All kids start out wanting to know “the what, how, and why” about their world.  It is up to us – as parents, teachers, and citizens – to sustain that curiosity and the joy of science and math throughout their school years.  I am sure you are already familiar with the major programs in the Department of Education and the National Science Foundation, where the focus typically has been on broad-based reform.  Today I want to review two relatively new efforts – the first a remarkable new partnership between NSF, Education, and the National Institute of Child Health and Human Development to conduct large scale education research; the second a new initiative by a relative newcomer – the Department of Commerce –to the K-12 education effort.

Interagency Education Research Initiative

The NSF/Education/NICHD partnership started with the recognition that advances in education and student learning depend in no small part on rigorousand sustained research.  Indeed, state and local policymakers, as well as school level administrators, are clamoring for information about “what works” to guide their decisions.  Historically, investments in educational research have been . . . insubstantial.  President Clinton's Committee of Advisors on Science and Technology – PCAST – pointed out in 1997 that we spend more than $300 billion on K-12 public education each year, but we spend less than 0.1 percent of that amount on examination and improvement of educational practice.  That's far less than what it ought to be by comparison with most any sector of industry, and PCAST recommended significant increases to fund a large scale research program on education in general and educational technology in particular.

In response, the Federal government launched the Interagency EducationResearch Initiative (IERI).  This year the IERI will emphasize three key research areas:

· school readiness;
· learning core subjects, including math and science, in the early grades; and
· teacher training.
 We expect the IERI to tell us what works in K-12 education and how to make it work in diverse settings.
 K-12 Math, Science, and Technology Teacher Recruitment
 Teacher training has long been a priority for NSF and Department of Education, and their ongoing and new programs are vitally important. Today, however, I want to highlight a new effort by a relatively new player in this area of growing interest – the Commerce Department's National Institute for Standards and Technology (NIST).  NIST and OSTP have joined forces to address the imminent math and science teacher shortage.
 We have started a pilot program that partners school boards with local businesses to recruit and hire math, science, and technology teachers and provide them with a year-long salary for at least four years. Business leaders will guarantee summer employment for the teachers and support development of teaching methods that incorporate real-world experience.
 The partnership builds a network for transferring knowledge from classroom to workplace and back again.  We anticipate several benefits from this initiative:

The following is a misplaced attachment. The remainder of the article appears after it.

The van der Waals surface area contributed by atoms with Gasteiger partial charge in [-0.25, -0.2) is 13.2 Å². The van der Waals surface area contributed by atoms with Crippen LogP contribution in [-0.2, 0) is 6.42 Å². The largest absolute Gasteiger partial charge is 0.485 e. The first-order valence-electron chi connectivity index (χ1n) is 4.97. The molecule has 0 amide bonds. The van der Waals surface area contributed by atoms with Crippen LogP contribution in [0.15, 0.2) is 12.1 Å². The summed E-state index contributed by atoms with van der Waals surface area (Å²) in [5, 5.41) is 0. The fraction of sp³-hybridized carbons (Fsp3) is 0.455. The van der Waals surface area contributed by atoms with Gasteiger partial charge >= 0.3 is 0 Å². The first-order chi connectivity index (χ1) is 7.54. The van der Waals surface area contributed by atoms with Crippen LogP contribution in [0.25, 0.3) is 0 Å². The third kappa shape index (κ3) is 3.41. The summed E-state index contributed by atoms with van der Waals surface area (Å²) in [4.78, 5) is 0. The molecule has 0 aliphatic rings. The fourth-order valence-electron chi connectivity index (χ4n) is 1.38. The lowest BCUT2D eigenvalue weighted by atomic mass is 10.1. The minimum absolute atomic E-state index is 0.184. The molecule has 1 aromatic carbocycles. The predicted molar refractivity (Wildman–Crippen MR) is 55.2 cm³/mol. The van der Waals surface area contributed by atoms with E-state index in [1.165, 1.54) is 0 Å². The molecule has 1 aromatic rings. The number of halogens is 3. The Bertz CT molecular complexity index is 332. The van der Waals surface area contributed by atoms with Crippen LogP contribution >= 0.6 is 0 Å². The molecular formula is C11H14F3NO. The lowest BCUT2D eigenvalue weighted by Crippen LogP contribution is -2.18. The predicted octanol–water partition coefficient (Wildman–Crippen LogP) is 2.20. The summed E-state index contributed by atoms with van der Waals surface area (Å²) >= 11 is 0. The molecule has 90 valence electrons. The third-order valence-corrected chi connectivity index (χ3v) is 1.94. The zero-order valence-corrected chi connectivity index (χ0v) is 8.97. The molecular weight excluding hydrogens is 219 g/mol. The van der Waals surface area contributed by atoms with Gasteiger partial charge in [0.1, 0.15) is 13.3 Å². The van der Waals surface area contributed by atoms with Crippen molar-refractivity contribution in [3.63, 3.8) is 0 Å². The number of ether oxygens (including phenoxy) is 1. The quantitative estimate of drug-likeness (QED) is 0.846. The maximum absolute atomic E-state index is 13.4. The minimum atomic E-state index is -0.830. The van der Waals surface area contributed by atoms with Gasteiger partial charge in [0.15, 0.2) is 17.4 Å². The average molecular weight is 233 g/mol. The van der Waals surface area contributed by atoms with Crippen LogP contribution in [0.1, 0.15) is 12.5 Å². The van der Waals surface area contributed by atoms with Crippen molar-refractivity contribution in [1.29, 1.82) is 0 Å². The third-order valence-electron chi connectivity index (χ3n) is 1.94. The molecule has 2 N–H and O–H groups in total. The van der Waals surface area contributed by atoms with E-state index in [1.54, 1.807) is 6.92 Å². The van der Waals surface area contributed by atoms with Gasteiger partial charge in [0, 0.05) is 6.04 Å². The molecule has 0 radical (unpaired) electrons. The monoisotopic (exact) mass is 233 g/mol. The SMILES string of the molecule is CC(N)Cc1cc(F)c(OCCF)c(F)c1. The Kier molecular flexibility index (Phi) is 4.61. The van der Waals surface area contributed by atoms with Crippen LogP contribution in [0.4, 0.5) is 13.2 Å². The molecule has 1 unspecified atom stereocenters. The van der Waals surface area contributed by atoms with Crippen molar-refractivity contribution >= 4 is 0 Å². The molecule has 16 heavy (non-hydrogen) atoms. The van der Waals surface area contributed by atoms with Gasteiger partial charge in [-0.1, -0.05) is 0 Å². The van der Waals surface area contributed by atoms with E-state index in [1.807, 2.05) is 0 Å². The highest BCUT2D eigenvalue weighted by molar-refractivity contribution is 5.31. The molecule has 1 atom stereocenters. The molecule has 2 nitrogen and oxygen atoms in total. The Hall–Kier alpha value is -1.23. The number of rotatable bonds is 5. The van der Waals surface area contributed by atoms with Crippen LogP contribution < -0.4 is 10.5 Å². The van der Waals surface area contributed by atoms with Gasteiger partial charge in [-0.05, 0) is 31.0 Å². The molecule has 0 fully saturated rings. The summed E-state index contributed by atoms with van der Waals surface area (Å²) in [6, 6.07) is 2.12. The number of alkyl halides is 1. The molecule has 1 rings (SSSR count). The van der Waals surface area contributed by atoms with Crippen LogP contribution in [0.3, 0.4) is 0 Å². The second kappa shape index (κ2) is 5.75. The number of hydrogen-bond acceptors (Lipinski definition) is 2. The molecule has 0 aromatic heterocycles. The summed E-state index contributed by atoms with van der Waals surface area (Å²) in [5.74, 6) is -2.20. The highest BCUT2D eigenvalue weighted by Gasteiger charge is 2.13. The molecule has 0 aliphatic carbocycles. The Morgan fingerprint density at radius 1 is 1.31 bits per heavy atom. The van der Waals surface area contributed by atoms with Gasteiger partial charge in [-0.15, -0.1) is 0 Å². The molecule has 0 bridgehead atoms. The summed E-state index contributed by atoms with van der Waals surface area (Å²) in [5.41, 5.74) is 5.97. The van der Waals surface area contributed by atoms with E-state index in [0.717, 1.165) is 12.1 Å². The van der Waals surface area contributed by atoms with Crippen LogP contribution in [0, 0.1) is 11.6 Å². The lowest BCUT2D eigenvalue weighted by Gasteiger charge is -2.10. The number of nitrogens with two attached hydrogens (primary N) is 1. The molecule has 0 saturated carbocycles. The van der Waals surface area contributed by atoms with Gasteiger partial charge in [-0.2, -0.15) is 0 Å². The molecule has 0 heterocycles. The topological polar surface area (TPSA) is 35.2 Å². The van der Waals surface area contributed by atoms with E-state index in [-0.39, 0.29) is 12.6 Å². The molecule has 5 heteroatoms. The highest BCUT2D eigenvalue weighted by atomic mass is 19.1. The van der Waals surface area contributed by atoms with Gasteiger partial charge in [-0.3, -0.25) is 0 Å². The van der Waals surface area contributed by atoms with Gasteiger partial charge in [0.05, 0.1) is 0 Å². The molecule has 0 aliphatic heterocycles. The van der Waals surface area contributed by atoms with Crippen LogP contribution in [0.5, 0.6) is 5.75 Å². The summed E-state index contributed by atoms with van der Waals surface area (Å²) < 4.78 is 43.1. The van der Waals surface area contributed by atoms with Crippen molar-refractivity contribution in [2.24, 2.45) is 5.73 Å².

· Kids get better math and science teachers.
· Graduates have a better chance of securing jobs in their communities.
· Companies have a better chance of getting workers with the skills they need.
· And teachers get more money.
 Bringing NIST into our efforts to improve K-12 education injected new ideas and perspectives on this issue – the very result we hope for by increasing diversity throughout science, engineering, and technology.
 Next Steps for the Federal Government
 The Federal government's interest in science and math education does not end when children graduate from high school.  We take an interest in the science, engineering, and technology pipeline from beginning to end.  Many Federal agencies have made major commitments to encouraging students, including women and minorities, to choose careers in science, engineering, and technology.  But it hasn't been enough.  Margaret Mead said in 1949 that:
 We need every human gift and cannot afford to neglect any gift because of artificial barriers of sex or race or class or national origin.
 The Nation – not just the federal government, but all sectors of the economy – must take that statement to heart before we are through.
  So where are the other sectors of the economy on this issue? In 1998, my office held a dialogue for President Clinton's Initiative on Race.  We convened representatives from government, industry, and academia to discuss meeting America's needs for the science and technology challenges of the 21st century.  Some very thoughtful observations and some models for action emerged from that discussion.  I took particular note of the comments of Cathleen Barton, director of Partnering for Workforce Development Programs at SEMATECH/Intel Corporation.  She said, very succinctly, that education for all is a business, economic, and workforce development imperative.  She described SEMATECH's decision to sponsor a program that would address the projected shortage of skilled operators and manufacturing and equipment technicians, focusing on the community and technical colleges as primary suppliers.  From June 1997 to September1997, the SEMATECH program:
· Increased the number of colleges offering semiconductor manufacturing programs by 50 percent.
· And increased enrollment in semiconductor manufacturing programs by 110 percent.